Unfortunately, “not working” doesn’t give your provider much to go on to figure out what is going on.
E-mail isn’t always instantaneous. Nor is it as zippy as you may like 24/7, 365. There will be hiccups or slowdowns.
Sometimes there are geographic issues that cause a certain area of the pipeline to slow. Say a backhoe hits a fiber optic cable in St. Louis. That could cause a domino effect and cause e-mail to take longer to get from point A to point B.
So let’s think through the troubleshooting process!
How do you determine what, if anything, isn’t working? First, wait 30 minutes or so to see if the issue resolves itself. If your e-mail is still “not working”…
- Are e-mails bouncing back or you are getting error messages? Both will tell you exactly what the issue is to investigate.
- If you just setup a new e-mail account in your software, the very first thing to do is to verify that your settings are exactly as they should be. Are your incoming and outgoing mails servers noted correctly as advised by your provider? Check that you have the correct port and account type (POP or IMAP) designated in your settings. If you are sure your settings are correct, move on to #3 or #4. Incorrect settings are usually the culprit for new setups.
- If you can Send e-mail but cannot Receive e-mail and your settings are correct, you need to contact your incoming/server provider. This would be your ISP or your website host. They will verify your settings with you first to eliminate that being the issue.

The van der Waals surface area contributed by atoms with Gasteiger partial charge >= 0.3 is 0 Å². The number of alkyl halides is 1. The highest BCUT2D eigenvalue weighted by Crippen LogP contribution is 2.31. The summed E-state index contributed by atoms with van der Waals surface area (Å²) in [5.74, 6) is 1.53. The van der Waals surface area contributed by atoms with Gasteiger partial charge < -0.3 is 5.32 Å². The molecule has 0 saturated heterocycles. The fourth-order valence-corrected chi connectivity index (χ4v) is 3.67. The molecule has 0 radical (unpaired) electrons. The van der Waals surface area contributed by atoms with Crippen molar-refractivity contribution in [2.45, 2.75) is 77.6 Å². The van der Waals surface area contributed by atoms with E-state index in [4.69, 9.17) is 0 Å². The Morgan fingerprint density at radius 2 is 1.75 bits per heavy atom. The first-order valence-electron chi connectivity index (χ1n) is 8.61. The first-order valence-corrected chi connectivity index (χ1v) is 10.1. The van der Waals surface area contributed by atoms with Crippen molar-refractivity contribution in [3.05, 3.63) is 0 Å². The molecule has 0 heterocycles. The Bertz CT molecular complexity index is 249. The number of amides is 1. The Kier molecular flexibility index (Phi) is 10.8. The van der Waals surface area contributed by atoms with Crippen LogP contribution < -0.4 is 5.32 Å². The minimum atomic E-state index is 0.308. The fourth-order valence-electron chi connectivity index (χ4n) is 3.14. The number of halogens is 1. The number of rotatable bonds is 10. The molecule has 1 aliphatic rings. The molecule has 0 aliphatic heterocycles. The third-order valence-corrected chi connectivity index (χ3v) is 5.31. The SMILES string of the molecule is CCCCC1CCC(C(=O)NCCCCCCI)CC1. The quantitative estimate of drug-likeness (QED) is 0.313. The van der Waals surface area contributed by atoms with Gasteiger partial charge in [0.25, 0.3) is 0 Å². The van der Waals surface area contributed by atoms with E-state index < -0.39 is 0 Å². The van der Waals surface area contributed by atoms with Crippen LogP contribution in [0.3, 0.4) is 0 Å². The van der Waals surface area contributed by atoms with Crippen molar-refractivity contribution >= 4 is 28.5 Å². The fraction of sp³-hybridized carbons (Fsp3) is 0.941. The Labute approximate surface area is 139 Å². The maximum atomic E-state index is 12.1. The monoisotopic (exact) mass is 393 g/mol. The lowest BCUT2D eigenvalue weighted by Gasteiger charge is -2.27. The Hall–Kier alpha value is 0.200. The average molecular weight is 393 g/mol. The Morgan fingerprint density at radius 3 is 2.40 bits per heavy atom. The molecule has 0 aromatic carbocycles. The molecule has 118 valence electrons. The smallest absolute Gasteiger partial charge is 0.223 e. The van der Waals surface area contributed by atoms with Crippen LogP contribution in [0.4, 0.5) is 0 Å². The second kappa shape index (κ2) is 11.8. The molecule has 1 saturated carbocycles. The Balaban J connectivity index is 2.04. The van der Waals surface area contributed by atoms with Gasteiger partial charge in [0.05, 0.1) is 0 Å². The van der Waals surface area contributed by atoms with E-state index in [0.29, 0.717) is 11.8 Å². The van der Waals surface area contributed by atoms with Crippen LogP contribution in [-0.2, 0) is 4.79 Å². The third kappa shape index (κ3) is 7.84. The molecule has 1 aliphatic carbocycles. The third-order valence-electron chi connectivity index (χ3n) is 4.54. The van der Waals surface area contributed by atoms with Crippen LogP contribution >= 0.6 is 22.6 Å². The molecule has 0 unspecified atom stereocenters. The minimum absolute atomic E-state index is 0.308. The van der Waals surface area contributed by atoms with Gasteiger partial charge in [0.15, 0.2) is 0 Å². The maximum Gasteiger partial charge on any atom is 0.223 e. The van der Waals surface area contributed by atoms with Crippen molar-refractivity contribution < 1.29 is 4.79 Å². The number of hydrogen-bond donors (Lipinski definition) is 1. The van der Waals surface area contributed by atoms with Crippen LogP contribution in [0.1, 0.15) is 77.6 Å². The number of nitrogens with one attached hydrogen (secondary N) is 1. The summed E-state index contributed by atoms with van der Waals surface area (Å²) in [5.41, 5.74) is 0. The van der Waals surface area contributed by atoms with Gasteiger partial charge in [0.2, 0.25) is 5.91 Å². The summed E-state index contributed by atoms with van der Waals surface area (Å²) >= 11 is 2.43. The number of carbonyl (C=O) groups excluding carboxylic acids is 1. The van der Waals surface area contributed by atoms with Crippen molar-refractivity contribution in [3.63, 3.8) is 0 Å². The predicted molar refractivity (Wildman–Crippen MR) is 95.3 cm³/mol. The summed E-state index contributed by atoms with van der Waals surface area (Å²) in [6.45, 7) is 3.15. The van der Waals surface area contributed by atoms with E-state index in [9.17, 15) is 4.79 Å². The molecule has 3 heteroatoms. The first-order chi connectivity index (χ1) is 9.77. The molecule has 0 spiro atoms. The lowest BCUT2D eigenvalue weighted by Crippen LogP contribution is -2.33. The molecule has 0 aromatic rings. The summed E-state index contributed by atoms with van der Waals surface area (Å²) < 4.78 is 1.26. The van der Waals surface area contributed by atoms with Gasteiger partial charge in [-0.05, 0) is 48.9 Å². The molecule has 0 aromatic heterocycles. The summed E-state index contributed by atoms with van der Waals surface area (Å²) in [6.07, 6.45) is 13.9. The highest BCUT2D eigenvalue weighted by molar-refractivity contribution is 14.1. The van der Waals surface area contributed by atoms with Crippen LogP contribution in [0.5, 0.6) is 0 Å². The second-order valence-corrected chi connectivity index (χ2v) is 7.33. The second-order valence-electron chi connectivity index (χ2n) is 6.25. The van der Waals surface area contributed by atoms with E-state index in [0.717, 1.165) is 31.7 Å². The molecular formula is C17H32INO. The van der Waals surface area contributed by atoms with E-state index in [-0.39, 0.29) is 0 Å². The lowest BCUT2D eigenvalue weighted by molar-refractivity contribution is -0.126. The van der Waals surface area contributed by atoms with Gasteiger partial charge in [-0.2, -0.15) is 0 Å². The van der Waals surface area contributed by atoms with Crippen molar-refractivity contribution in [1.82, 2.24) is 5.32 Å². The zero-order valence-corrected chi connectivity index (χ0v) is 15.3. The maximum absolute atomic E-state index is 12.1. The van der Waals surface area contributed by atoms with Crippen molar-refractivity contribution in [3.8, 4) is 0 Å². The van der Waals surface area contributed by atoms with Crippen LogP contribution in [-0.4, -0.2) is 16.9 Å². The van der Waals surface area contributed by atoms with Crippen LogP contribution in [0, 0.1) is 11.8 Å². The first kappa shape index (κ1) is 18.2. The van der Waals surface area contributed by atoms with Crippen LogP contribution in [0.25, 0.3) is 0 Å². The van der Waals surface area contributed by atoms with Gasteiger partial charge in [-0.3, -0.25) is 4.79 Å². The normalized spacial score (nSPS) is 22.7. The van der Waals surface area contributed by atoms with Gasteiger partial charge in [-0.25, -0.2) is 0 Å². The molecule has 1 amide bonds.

- If you can Receive but you cannot Send, your e-mail program should be throwing an error message when you cannot send. What is that? You then should contact your ISP connectivity provider as it is the OUTGOING server (SMTP) that may be having issues.
Patience is a Virtue
Most of the time if you wait a bit instead of panicking things do clear up. It is always a good idea to check your ISP’s connectivity provider or webhost’s “Network Status” page to see if they are aware of any problems or issues that may be causing network delays of e-mail delivery before you jump to change any settings.
Once you determine who you should contact (your hosting provider or ISP) you need to provide the detailed specific error message (word for word) that you are receiving when you go to send or check e-mail. This error message will indicate exactly where the problem resides and is imperative to determining if there is anything anyone can do about it.
Your service providers will most certainly appreciate you providing as many details as possible when you contact them with problems. Including error messages and the specific settings you currently have in place. “Not working” is really of no help at all.